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E. M. Rodriguez Celis, M. Tourigny, A. Blain, L. W. Jones; Elemental Analysis of Hydrogel Contact Lenses Using Laser-Induced Breakdown Spectroscopy (LIBS). Invest. Ophthalmol. Vis. Sci. 2010;51(13):3411.
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To determine the feasibility of using Laser-Induced Breakdown Spectroscopy (LIBS), an atomic emission instrumental technique, for rapid elemental characterization of hydrogel contact lenses.
Seven different polyHEMA-based and silicone hydrogel lens materials (nelfilcon A, etafilcon A, galyfilcon A, senofilcon A, lotrafilcon A, lotrafilcon B, and balafilcon A) were analyzed by LIBS (PharmaLIBSTM250). No sample preparation was required, and the laser was directly focused onto the surface of the hydrogel materials. Each lens was analyzed at 121 sites, requiring less than 2 minutes per lens. Instrumental parameters and experimental conditions were carefully addressed to ensure reproducibility and confidence in the selected method and results obtained. The Si emission line at 390.6 nm was monitored for all materials to determine its presence or absence, surface uniformity and its variation with respect of drying time. Si uniformity in the lenses was assessed by reporting the %RSD (relative standard deviation = [SD/average Si intensity]*100) and two-dimensional plots. The potential effect of water content and influence of the packaging solution in the results was also addressed. The ablation efficiency (crater size and shape) was characterized by atomic force microscopy (AFM).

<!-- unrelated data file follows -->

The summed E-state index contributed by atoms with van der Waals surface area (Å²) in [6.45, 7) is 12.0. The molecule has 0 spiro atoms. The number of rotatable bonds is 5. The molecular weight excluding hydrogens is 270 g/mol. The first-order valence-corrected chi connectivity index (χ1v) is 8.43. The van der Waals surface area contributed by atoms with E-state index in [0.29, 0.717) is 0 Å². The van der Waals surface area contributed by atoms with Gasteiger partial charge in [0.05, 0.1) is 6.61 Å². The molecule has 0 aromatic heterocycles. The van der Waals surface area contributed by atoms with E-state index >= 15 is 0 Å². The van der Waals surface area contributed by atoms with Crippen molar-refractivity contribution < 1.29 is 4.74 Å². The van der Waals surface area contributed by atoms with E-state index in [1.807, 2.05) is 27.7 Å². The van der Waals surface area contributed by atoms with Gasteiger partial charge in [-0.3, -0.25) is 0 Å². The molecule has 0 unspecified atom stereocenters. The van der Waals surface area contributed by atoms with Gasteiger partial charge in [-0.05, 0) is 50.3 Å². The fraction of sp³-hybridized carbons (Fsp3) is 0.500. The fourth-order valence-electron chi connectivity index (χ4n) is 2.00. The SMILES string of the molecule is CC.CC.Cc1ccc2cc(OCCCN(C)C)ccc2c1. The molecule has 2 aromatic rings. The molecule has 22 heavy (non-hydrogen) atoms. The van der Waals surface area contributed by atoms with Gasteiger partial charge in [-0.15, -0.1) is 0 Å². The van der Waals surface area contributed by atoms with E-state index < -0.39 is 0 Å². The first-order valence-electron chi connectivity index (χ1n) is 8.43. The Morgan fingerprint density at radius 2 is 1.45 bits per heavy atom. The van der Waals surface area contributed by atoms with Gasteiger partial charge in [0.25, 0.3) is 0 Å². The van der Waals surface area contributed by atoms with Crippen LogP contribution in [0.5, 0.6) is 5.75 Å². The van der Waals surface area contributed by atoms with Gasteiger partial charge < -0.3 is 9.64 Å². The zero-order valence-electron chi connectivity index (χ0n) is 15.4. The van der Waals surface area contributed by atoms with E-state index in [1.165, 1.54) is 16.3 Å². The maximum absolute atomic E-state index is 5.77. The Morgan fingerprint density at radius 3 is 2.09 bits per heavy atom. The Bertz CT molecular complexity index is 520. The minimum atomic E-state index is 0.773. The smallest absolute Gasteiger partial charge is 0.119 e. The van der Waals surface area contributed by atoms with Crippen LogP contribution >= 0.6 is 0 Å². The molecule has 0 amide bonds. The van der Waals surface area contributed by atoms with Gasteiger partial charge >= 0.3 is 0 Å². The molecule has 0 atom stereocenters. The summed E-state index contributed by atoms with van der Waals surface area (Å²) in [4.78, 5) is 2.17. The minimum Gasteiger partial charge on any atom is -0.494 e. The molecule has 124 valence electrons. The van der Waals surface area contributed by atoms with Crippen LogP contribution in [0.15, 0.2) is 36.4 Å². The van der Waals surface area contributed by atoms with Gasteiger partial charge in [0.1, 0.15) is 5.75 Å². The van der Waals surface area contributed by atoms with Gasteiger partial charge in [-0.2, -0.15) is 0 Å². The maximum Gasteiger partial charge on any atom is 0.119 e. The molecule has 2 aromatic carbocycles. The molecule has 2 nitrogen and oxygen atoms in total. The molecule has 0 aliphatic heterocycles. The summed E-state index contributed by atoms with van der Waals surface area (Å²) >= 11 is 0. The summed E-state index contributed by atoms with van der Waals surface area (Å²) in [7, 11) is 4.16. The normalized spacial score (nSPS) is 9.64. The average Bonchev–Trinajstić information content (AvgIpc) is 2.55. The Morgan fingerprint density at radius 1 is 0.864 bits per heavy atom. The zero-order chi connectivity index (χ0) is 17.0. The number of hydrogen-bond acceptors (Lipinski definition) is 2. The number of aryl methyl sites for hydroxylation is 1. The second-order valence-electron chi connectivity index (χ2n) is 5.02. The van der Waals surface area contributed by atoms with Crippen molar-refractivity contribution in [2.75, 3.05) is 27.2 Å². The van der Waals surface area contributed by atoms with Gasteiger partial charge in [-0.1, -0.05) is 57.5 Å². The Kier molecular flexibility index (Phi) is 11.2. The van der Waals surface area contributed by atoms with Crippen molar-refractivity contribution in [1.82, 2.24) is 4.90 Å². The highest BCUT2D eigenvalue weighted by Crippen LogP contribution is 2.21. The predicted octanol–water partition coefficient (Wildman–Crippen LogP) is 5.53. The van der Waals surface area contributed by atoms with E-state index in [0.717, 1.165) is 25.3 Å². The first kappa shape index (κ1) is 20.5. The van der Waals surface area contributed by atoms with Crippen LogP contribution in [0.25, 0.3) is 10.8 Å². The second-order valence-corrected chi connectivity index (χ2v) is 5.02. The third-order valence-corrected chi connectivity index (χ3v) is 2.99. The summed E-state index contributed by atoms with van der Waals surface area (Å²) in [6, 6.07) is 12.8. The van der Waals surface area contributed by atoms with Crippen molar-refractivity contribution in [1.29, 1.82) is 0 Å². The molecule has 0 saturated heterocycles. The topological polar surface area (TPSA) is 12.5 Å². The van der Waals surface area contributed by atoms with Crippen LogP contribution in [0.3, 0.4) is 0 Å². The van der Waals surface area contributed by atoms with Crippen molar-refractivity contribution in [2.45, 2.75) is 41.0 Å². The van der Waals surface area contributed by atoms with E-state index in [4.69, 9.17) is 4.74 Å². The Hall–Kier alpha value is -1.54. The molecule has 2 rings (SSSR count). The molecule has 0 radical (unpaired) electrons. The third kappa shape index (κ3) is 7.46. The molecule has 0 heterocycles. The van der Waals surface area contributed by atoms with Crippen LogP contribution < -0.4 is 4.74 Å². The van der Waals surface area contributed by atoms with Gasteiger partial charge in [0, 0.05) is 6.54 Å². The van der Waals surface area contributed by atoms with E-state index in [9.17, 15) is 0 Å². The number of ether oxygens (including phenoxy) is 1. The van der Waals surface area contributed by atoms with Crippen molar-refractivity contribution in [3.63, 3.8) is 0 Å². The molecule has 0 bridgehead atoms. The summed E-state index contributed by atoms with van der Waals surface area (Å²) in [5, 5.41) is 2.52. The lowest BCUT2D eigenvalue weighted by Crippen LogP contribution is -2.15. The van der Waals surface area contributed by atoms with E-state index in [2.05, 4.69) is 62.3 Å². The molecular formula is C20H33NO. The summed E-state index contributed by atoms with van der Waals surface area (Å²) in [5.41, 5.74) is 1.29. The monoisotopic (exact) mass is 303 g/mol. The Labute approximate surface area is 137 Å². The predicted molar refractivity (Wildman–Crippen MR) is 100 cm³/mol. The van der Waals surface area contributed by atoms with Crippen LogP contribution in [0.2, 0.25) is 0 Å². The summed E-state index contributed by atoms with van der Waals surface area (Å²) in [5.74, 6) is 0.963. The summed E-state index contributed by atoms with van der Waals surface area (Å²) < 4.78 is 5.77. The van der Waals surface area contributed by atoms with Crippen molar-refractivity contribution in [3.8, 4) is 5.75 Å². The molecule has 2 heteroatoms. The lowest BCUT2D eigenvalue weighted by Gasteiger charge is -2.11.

As predicted, no Si signal was detected for the polyHEMA-based materials nelfilcon A and etafilcon A, All five silicone hydrogel materials exhibited a strong Si signal, with a high signal to noise ratio. For the non-surface treated lenses, galyfilcon A and senofilcon A, an increase in the Si signal was observed with drying time (up to 12 hours). This behaviour was not observed in the plasma-coated lotrafilcon A and lotrafilcon B materials.
This is the first study to report on the use of LIBS to provide direct elemental analysis of hydrogel contact lenses. In less than two minutes and with no sample preparation, materials were analyzed for the presence of Si, surface changes over time, and homogeneity of Si across the lens surface. LIBS is a new analytical tool that provides much promise in the characterization of hydrogel biomaterials.
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